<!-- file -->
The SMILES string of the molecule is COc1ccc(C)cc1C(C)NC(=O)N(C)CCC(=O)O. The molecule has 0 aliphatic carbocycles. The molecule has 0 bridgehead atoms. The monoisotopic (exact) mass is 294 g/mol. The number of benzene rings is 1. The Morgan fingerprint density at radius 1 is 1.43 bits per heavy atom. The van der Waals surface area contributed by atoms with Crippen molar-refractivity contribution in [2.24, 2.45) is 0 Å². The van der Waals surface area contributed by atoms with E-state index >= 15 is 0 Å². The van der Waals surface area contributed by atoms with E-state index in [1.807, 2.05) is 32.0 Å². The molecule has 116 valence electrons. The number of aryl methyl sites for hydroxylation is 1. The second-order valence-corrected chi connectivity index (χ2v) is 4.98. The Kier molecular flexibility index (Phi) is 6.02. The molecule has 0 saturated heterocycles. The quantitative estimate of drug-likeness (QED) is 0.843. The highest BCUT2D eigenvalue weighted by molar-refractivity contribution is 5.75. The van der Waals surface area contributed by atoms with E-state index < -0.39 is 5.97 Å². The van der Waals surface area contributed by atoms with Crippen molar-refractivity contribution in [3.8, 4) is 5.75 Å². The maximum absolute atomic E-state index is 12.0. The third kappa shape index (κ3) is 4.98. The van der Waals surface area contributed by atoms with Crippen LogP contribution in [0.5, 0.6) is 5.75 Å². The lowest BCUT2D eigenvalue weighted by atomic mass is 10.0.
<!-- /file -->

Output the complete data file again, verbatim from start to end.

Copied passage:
The SMILES string of the molecule is COc1ccc(C)cc1C(C)NC(=O)N(C)CCC(=O)O. The molecule has 0 aliphatic carbocycles. The molecule has 0 bridgehead atoms. The monoisotopic (exact) mass is 294 g/mol. The number of benzene rings is 1. The Morgan fingerprint density at radius 1 is 1.43 bits per heavy atom. The van der Waals surface area contributed by atoms with Crippen molar-refractivity contribution in [2.24, 2.45) is 0 Å². The van der Waals surface area contributed by atoms with E-state index >= 15 is 0 Å². The van der Waals surface area contributed by atoms with E-state index in [1.807, 2.05) is 32.0 Å². The molecule has 116 valence electrons. The number of aryl methyl sites for hydroxylation is 1. The second-order valence-corrected chi connectivity index (χ2v) is 4.98. The Kier molecular flexibility index (Phi) is 6.02. The molecule has 0 saturated heterocycles. The quantitative estimate of drug-likeness (QED) is 0.843. The highest BCUT2D eigenvalue weighted by molar-refractivity contribution is 5.75. The van der Waals surface area contributed by atoms with E-state index < -0.39 is 5.97 Å². The van der Waals surface area contributed by atoms with Crippen molar-refractivity contribution in [3.8, 4) is 5.75 Å². The maximum absolute atomic E-state index is 12.0. The third kappa shape index (κ3) is 4.98. The van der Waals surface area contributed by atoms with Crippen LogP contribution in [0.5, 0.6) is 5.75 Å². The lowest BCUT2D eigenvalue weighted by atomic mass is 10.0.